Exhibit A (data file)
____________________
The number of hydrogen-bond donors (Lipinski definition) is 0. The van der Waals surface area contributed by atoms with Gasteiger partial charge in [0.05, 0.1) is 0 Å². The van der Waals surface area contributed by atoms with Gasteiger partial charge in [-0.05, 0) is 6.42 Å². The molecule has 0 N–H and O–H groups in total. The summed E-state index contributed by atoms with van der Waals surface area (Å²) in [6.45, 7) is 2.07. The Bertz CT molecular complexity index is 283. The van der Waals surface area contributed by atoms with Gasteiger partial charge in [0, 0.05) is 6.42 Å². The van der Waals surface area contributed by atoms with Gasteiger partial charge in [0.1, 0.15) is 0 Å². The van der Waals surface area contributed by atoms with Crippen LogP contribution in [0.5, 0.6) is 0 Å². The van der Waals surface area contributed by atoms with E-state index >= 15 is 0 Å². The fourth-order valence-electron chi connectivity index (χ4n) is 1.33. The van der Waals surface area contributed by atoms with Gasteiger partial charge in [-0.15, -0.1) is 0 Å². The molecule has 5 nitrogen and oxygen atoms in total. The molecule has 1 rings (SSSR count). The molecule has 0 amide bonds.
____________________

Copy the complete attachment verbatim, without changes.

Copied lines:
The number of hydrogen-bond donors (Lipinski definition) is 0. The van der Waals surface area contributed by atoms with Gasteiger partial charge in [0.05, 0.1) is 0 Å². The van der Waals surface area contributed by atoms with Gasteiger partial charge in [-0.05, 0) is 6.42 Å². The molecule has 0 N–H and O–H groups in total. The summed E-state index contributed by atoms with van der Waals surface area (Å²) in [6.45, 7) is 2.07. The Bertz CT molecular complexity index is 283. The van der Waals surface area contributed by atoms with Gasteiger partial charge in [0, 0.05) is 6.42 Å². The van der Waals surface area contributed by atoms with Gasteiger partial charge in [0.1, 0.15) is 0 Å². The van der Waals surface area contributed by atoms with Crippen LogP contribution in [0.5, 0.6) is 0 Å². The van der Waals surface area contributed by atoms with E-state index >= 15 is 0 Å². The fourth-order valence-electron chi connectivity index (χ4n) is 1.33. The van der Waals surface area contributed by atoms with Gasteiger partial charge in [-0.15, -0.1) is 0 Å². The molecule has 5 nitrogen and oxygen atoms in total. The molecule has 1 rings (SSSR count). The molecule has 0 amide bonds.